We all know that exercise is key to great physical health, but it’s also vital to embrace the benefits it has on our mental health. It embeds a sense of well-being into our lives, gives us more energy to kick goals and seize opportunities in our days, and it also has a profound impact on mental illness. Regardless of fitness level, stamina or how often you hit the gym or take a run, frequent exercise can have an incredible effect on our minds. Here’s how:
It improves sleep
One of the best benefits of staying fit is its impact on sleep hygiene. Even exercising lightly and in short bursts assists in regulating sleeping patterns. Movement triggers an increase in body temperature, and can reduce insomnia by aiding arousal, anxiety or depression.
It helps decrease depression and anxiety
It’s a well known mood-booster, but did you know that exercise can also decrease symptoms of depression and anxiety too? Moving around triggers endorphins (the happy or ‘feel good’ chemical) to spike in our body, which lead to feelings of wellbeing and happiness. Sustained exercise habits can benefit anxiety and depression thanks to the release of endorphins, making it a key element in healing for many.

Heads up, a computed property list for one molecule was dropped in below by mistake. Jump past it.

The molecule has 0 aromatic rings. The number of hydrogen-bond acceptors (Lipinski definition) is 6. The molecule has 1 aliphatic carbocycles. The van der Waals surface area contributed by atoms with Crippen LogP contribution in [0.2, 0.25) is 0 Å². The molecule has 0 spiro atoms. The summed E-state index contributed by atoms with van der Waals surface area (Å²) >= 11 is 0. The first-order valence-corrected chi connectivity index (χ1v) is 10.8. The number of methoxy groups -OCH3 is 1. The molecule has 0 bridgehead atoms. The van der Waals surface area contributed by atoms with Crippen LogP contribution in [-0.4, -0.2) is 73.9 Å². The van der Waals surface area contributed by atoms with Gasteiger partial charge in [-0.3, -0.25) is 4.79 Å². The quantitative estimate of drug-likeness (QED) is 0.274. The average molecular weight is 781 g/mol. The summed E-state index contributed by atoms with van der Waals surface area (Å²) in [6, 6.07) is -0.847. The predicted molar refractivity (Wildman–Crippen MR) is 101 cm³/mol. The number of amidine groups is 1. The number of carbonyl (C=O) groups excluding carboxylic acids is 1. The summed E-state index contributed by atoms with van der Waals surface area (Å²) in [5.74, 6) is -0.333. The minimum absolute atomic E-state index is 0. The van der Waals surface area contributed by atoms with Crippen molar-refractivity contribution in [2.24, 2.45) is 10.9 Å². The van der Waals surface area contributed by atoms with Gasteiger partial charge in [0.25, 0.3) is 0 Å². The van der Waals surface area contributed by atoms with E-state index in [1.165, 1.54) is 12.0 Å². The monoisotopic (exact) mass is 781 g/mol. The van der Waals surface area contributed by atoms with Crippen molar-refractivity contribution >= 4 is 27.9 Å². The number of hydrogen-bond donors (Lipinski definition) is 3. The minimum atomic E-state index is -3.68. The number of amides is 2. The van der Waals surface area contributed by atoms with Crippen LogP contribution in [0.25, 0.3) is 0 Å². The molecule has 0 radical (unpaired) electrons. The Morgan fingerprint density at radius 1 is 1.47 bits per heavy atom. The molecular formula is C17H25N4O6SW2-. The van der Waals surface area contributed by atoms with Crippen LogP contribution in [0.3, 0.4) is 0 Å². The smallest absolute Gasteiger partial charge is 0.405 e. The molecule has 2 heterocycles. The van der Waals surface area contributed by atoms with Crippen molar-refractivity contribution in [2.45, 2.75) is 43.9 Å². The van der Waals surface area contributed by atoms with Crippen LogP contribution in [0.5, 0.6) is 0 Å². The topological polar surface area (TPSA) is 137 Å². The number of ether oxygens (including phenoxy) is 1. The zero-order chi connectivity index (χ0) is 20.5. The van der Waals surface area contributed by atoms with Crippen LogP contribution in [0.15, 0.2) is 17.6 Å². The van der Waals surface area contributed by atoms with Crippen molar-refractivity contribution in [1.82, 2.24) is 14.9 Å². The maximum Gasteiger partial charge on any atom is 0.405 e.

It helps decrease stress levels
Stress: we all feel it. Whether it gets us down from time to time, or it’s a major player in our everyday life, it wreaks havoc on our wellbeing. One of the best ways to combat stress is exercise – it can trick our bodies into melting the stress away. Powered by a combination of the release of endorphins, the increasing of our heart rate and the focus on the central and sympathetic nervous system, exercise helps people improve their overall cognitive function and can enable our bodies with the tools to successfully fight stress.
It enables us to think more clearly and have a sharper memory
Improved cognitive function goes hand in hand with improved physical fitness. The same endorphins that help us to feel good play an important role in the cognitive realm as well. They enable us to think more clearly, process communication more seamlessly and feel overall more mentally sharp for any task. It’s also worth noting that exercise encourages new brain cells to grow, and helps slow down age-related mental decline.